Different types of regime—republics, democracies, autocracies—“do” strategy differently. Right? Not if you ask Thucydides. The chronicler of the Peloponnesian War opines that “fear, honor, and interest” comprise “three of the strongest motives” that propel states’ actions. The Greek historian disregards the nature of the regime as a variable in his fear-honor-interest calculus. Freewheeling democratic Athens obeyed his logic of statecraft. So did oligarchic Sparta.
The Islamic Republic of Iran may as well. In Strategy in the Second Nuclear Age, my pal Scott Jones and I argue that the nature of the regime influences nuclear strategy and force structure less than common sense says it should. Tehran pursued a policy of nuclear ambiguity under the Shah, only to press ahead with nuclear-weapons R&D under the Islamic regime following the 1979 revolution. The Iranian nuclear program, then, has endured for some four decades across diametrically opposed regimes.
In other words, the link between how a country is governed, its leadership’s decision to go nuclear, and the kind of strategy it drafts to govern the use of nuclear weapons appears tenuous. Consider these motives in turn. Thucydides’ third driver, interest, is reasonably quantifiable. By applying raw intellect, representatives of different societies and cultures will probably come up with the same list of interests and options for a given state in given geopolitical surroundings.
How to uphold these interests, though? Most aspirants to nuclear-weapons status are developing countries. Pressing economic interests limit the funding they can devote to armaments. Having resolved to breach the nuclear barrier, they construct the fewest weapons they believe will deter potential adversaries. In the second nuclear age, consequently, the universal logic of interest prods resource-constrained governments toward “minimal deterrence,” with little surplus capability. Hence the apparent continuity in Iranian nuclear strategy since the days of the shah.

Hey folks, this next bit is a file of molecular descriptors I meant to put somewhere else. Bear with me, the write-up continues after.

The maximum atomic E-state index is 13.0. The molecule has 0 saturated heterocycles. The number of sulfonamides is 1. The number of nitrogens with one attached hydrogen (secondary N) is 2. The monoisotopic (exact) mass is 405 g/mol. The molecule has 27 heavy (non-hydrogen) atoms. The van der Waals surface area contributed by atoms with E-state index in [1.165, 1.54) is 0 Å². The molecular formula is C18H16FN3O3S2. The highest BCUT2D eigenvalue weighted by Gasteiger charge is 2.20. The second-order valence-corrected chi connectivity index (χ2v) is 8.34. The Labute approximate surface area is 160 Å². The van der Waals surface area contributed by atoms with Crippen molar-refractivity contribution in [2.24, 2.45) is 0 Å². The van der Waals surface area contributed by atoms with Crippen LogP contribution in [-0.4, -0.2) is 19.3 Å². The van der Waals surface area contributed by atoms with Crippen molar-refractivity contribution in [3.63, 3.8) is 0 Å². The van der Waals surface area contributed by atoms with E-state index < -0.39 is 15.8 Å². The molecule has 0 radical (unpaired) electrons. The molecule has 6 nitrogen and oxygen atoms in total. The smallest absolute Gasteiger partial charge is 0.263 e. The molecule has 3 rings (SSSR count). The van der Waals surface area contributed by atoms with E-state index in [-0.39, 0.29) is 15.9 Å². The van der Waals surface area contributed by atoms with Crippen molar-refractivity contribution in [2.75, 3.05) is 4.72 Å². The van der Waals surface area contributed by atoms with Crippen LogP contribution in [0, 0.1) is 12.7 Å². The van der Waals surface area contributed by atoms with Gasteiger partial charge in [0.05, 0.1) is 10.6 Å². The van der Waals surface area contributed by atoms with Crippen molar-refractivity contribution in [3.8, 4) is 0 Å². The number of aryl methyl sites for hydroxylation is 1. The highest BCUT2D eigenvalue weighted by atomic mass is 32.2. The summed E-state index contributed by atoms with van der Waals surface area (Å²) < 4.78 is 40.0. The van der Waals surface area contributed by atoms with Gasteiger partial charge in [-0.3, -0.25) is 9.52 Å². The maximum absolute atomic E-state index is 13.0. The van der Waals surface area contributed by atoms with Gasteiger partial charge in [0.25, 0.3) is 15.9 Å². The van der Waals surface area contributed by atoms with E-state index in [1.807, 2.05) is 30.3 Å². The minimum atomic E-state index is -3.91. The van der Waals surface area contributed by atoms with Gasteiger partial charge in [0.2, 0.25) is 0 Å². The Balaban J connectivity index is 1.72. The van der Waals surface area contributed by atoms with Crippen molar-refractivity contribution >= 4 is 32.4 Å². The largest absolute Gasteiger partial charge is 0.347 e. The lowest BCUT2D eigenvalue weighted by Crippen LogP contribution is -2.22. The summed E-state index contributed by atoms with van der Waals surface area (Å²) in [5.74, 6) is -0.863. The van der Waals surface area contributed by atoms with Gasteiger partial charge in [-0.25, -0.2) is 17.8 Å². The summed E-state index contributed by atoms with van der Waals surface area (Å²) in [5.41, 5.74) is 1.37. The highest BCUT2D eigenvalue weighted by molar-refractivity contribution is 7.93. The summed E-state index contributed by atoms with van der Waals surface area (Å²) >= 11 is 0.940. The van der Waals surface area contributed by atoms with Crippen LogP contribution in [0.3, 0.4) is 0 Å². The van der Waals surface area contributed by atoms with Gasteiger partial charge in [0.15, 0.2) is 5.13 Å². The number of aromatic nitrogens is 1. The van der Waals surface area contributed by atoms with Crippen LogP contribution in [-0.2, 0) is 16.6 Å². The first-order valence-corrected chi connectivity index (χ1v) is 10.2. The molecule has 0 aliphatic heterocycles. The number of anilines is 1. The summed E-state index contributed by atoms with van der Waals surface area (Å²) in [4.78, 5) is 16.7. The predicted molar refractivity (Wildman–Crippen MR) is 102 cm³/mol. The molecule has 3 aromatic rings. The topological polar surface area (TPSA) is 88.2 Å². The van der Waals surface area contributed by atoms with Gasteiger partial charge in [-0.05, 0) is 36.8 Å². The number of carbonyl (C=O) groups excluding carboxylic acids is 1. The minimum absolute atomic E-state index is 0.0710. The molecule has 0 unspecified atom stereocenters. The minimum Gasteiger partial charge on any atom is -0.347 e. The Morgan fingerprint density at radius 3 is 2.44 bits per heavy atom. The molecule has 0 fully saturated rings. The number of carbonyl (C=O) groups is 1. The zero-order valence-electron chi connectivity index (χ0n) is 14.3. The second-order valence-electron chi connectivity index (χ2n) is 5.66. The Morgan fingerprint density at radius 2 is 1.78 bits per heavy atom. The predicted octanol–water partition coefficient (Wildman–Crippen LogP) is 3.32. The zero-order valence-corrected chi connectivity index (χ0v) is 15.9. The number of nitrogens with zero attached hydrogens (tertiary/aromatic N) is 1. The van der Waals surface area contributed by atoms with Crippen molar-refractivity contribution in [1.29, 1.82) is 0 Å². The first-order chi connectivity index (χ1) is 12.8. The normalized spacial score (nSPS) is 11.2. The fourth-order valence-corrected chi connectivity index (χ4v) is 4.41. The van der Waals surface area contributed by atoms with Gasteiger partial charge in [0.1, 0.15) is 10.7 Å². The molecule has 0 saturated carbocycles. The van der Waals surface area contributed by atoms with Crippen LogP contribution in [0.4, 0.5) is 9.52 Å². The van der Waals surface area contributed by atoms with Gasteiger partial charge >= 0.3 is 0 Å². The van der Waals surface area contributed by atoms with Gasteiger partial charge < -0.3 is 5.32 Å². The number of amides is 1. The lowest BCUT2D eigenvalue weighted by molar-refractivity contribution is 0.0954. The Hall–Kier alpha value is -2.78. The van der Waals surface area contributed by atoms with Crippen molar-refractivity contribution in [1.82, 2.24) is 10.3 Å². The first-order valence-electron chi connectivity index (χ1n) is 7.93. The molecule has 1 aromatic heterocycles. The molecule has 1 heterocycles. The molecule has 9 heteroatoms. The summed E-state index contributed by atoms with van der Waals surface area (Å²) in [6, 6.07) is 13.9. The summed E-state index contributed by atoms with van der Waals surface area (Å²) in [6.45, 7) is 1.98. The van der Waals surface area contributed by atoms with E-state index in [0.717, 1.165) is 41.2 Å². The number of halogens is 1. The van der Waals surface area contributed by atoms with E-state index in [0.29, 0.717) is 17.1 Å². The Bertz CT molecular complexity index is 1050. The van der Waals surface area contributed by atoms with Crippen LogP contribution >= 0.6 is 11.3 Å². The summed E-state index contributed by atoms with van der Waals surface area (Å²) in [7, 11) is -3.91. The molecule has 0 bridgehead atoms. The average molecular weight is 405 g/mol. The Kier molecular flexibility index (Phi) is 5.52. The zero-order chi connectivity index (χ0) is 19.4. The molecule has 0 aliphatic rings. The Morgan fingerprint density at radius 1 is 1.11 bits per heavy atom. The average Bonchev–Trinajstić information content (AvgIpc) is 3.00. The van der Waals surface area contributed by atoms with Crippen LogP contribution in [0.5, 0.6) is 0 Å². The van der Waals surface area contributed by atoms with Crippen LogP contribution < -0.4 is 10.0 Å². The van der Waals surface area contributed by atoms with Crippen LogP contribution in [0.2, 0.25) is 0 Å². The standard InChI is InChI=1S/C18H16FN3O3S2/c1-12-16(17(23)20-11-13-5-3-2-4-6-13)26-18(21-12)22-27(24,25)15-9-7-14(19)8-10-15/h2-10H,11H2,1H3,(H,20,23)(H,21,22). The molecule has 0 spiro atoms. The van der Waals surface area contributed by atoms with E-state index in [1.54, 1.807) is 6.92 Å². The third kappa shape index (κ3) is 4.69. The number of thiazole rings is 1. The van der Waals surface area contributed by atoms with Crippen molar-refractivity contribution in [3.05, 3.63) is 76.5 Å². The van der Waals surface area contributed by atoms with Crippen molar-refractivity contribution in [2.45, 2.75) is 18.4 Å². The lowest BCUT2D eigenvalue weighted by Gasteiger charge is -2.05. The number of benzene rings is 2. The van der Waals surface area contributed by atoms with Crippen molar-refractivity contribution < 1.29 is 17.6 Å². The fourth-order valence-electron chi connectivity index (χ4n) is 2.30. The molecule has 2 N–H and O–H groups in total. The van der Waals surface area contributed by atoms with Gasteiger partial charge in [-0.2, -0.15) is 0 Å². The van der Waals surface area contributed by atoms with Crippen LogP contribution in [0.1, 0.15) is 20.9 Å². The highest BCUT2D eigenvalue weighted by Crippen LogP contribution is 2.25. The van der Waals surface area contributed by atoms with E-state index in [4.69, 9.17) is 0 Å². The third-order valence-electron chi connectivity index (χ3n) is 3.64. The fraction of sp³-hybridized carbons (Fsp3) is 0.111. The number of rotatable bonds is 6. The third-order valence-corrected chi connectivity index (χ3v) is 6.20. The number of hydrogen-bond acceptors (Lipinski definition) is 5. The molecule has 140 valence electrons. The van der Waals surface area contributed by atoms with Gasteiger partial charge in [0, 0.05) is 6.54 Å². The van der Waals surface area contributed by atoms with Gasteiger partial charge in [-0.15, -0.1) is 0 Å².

What about honor? The desire for honor and prestige pervades everything else nations and individuals do, including the weight they place on their interests and the methods they select to further those interests. Whatever their political leanings, Iranians see nuclear weapons as a token of national greatness and a way to restore lost grandeur. Regime change in Tehran would not dissipate these passions—and thus, in all likelihood, would not bring about disarmament.
In Thucydidean terms, then, fear promises to act as the arbiter of Iranian strategy following a nuclear breakout. How Tehran sizes up the external threat environment when ruled by different regimes could result in different nuclear postures. The more fearful Iranian leaders are, the more drastic measures they will be prepared to take.
A secular regime, that is, would presumably carry on routine power politics and would be less prone to hype regional and global rivals’ predatory intent or overbearing capabilities. A minimal nuclear posture would provide an adequate buffer against rivals not seen as bent on Iran’s destruction. More or less secular rulers would probably content themselves with a few nuclear weapons kept at fairly low readiness levels.
By contrast, a clerical regime that defines itself in opposition to the secular West would discern hostile designs lurking everywhere. All-consuming fear could goad Tehran into a mania for security of the arsenal.
Nuclear forces able to ride out a preemptive assault and strike back represent the gold standard for nuclear deterrence. Fielding a large arsenal rather than just a few score weapons would bolster deterrence accordingly. Concealment would be an obvious measure, as would dispersing the arsenal among hardened sites. Cultivating ambiguity about the conditions under which Tehran was prepared to use nuclear weapons would be yet another.
Nuclear weapons, then, serve dual purposes. They burnish Iranian prestige while providing top cover under which the regime can pursue its goals through diplomacy, economics, and conventional military force. Yet despite the constants in Iranian foreign policy, Iranian strategic behavior could look quite different from regime to regime—even under doctrines formally classified as minimal deterrence.
Pariah states are not irrational, but subjective factors like fear and honor shape their rational actions. Acknowledging this—and affording prospective antagonists the respect they merit—is the sine qua non for thinking about strategy in the second nuclear age.